October 6, 2022

Does air pollution make thunderstorms stronger? The goal of the project is to discover

Does air pollution make thunderstorms stronger? The goal of the project is to discover

The rotating radar monitors moving clouds

A rotating radar monitors cloud activity, hoping to image a gathering storm from birth to dissipation. Images: Scott Collis

The sky outside was extremely dark and threatened to rain at any moment – the perfect backdrop for a chat about thunderstorms with Markus van Lier-Valky via Zoom.

Van Lier-Valky He studies clouds and precipitation at the Columbia School of Climate Climate Systems Research Center and NASA’s Goddard Institute for Space Studies. He focuses on the complex interactions of tiny particles and microphysics within clouds that can lead to rain, hail, lightning, and tornadoes.

On stormy days like this, she still feels an inner thrill — “I still think, ‘Oh, thunder!'” she says. – but he also keeps an eye on the weather forecast. A tablet displaying radar data appears briefly on the zoom screen.

Although Van Leer Valky usually works with weather and climate models on computers, he recently returned from field work near Houston, Texas, where he is on a Department of Energy-funded project deploying radar, lidar, radiometers, Aerosol measurements, drones, and a lightning mapping array for studying thunderstorms. The project, called Tracing Aerosol Convection Interactions Experiment (TRACER), in order to improve weather and climate forecasting, aims to understand how thunderstorms form and how particles from air pollution affect their strength and life cycle.

Some research has shown that air pollution makes hurricanes stronger, but it’s a source of contentious debate among scientists.

In the following Q&A, edited for length and clarity, Van Leer-Valky shares more about the project and how she got involved.

A researcher with boy and anvil clouds

Markus van Lier-Valky and his son Oliver visited the field research site in June. In the background, anvil clouds are gathering. Anvils, which are composed of ice particles, form at the upper levels of thunderstorms. Photo: Scott Collis

What are the big questions TRACER is trying to answer?

We’re investigating how aerosols—so, dust and particulate matter—affect the way thunderstorms behave and evolve. The Houston area is a great place to study this because you have this relatively clean air coming in from the bay, and you have a big source of pollution in the Houston metropolitan area and all the companies that refine petrochemicals there, so we can get hurricanes. Let’s compare. It occurs in polluted air versus less polluted air.

Power plant with clouds above

Accumulation of Clouds Over Petrochemical Facilities The TRACER project is investigating how particles from facilities like these affect hurricanes. Photo: Markus van Lier-Valky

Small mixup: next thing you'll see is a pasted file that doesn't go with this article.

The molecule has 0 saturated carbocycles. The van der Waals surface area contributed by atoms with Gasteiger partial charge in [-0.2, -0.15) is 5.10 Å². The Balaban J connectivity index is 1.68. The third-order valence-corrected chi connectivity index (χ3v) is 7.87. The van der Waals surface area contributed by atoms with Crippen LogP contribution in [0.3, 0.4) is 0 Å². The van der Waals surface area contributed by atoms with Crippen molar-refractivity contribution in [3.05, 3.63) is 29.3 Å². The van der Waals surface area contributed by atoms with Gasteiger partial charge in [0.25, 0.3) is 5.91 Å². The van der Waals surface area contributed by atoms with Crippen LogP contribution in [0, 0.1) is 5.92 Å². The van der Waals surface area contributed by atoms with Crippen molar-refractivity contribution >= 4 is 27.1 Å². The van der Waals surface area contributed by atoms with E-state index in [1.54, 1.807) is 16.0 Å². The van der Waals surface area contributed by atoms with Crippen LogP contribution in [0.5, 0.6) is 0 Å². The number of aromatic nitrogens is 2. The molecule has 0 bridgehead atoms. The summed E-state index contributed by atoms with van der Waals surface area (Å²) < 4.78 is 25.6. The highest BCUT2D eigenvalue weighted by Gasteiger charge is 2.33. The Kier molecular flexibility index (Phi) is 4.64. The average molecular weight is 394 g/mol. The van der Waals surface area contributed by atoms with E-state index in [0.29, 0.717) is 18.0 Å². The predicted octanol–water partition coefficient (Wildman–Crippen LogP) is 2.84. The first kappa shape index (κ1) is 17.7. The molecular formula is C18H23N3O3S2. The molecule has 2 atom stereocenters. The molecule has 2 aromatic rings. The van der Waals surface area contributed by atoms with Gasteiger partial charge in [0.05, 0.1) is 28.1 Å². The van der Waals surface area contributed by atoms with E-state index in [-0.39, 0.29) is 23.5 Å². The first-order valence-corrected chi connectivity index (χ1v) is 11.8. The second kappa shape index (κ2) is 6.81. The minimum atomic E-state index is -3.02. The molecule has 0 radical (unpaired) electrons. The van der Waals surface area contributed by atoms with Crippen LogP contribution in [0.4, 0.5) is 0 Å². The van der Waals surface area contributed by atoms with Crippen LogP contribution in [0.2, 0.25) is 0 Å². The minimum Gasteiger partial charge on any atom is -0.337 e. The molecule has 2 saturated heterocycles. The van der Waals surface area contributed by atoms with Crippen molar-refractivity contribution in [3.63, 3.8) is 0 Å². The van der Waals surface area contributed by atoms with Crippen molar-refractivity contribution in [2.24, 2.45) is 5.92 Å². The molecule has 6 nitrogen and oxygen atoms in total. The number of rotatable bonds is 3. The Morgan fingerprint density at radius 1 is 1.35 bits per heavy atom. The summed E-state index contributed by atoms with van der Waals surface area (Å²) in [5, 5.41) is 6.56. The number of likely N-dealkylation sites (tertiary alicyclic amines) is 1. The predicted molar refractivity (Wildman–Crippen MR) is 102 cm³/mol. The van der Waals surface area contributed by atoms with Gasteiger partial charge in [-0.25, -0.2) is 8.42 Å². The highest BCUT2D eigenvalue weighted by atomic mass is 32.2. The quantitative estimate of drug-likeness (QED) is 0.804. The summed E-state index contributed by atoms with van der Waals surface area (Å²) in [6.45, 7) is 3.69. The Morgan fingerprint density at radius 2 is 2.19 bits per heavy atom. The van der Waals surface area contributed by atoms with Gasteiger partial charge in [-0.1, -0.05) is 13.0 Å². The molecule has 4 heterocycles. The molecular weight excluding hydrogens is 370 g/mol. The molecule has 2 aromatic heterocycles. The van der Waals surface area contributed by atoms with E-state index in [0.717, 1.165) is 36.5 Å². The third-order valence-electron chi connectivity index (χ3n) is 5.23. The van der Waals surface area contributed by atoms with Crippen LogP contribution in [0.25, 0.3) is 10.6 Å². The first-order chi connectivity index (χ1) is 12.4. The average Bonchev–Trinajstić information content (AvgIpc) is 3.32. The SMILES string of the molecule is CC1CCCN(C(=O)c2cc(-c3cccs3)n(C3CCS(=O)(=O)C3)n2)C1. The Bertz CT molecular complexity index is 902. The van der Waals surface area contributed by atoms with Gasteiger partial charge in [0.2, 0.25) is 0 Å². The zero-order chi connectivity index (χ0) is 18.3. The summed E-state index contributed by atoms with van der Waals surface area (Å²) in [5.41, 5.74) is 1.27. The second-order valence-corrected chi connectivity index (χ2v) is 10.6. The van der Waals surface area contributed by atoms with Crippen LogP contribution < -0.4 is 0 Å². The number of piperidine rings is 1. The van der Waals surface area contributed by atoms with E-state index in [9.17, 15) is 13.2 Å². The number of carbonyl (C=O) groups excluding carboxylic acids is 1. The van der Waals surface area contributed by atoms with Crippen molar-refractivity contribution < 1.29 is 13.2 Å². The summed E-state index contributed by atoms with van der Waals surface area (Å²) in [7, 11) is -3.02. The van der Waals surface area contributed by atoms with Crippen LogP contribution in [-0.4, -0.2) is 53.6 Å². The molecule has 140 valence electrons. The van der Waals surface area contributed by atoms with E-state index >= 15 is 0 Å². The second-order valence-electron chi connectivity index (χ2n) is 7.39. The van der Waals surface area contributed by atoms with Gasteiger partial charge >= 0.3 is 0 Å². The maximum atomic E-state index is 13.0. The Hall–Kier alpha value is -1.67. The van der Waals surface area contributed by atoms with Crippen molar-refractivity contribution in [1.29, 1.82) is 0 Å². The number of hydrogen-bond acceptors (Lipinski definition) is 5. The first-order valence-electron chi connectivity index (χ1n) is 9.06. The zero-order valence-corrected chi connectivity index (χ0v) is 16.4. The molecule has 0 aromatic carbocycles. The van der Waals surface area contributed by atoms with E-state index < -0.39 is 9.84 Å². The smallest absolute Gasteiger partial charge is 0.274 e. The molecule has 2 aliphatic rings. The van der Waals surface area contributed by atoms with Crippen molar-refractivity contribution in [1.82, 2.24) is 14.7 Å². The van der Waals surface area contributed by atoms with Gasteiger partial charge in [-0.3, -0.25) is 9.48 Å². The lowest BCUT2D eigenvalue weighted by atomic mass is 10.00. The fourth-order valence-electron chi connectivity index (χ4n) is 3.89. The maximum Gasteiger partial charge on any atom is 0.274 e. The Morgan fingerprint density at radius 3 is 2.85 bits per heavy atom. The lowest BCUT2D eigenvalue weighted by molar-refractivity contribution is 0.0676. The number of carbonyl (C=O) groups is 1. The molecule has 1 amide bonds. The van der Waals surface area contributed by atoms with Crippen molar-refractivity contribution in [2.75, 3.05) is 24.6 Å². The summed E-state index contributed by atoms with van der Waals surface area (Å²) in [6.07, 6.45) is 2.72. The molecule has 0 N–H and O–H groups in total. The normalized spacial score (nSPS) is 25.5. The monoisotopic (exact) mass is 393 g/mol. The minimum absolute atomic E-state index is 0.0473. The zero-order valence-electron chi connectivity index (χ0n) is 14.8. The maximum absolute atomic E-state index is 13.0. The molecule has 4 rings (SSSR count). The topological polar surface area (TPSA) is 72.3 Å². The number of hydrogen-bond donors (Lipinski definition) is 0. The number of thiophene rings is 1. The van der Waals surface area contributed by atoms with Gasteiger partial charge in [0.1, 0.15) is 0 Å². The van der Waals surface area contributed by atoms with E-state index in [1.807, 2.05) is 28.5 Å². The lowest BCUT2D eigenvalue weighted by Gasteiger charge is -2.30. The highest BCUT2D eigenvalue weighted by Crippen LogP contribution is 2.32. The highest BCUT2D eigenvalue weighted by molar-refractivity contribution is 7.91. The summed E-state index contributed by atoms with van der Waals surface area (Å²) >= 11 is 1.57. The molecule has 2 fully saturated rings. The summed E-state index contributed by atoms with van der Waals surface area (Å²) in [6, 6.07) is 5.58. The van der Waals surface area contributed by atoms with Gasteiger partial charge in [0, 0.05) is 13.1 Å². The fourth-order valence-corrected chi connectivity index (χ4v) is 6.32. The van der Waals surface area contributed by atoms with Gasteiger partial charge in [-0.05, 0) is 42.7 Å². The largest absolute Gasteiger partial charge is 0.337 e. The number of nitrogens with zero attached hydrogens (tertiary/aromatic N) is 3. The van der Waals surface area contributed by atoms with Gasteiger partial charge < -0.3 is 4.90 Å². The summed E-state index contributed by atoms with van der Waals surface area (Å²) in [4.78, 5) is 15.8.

Our project revolves around understanding more precisely what happens inside real thunderstorms and trying to come up with the best possible model to compare it to. And then looking at where the differences are and how that might tell us what aspects we don’t understand as well as we think and where we can improve.

Why do we not already understand the role of aerosols?

Much of the advanced radar work has focused on tornadoes, because they cause more damage than simpler, milder thunderstorms, and how their vertical motions develop and interact with cloud particles and precipitation. Less focus has been on gaining observational insight into the fine-grained details of how ice particles interact as they grow and collide with other particles in the atmosphere and how this affects, for example, lightning and electrification and the subsequent evolution of the storm system.

Can studying regular thunderstorms also help us understand tornadoes?

Certainly, there must be that knock-on effect. The better we can understand the microphysics—basically how cloud droplets grow, how they collide to form rain, how liquid particles begin to freeze—the better we can build our predictive models. And ideally, we’d be better able to issue severe weather warnings.

One of the things about microphysics is that when you turn water vapor into a liquid, you release energy. When you freeze a liquid into ice, you release energy. And it is this energy that drives these storms and the strong circulations associated with them. So you have to get these right in the models.

UAV images from the field research site

GoPro footage of TRACER instruments deployed in a field near Houston, TX. Credit: Scott Collis

What is your role in the TRACER project?

Along with Eric Bruning and Kelsey Bruner of Texas Tech University, we proposed deploying additional lightning mapping array sensors. These antennas basically detect the electrical signal produced by the lightning discharge. You have a number of these around an area and they can pinpoint the exact location and time where the discharge is occurring. Even when it’s covered by clouds, you can actually see through the clouds and see exactly how that branch came out.

Lightning is related to the microphysics within the storm — what size ice particles are produced, how many of them are produced — which is related to the rate of atmospheric charging and how much lightning actually occurs.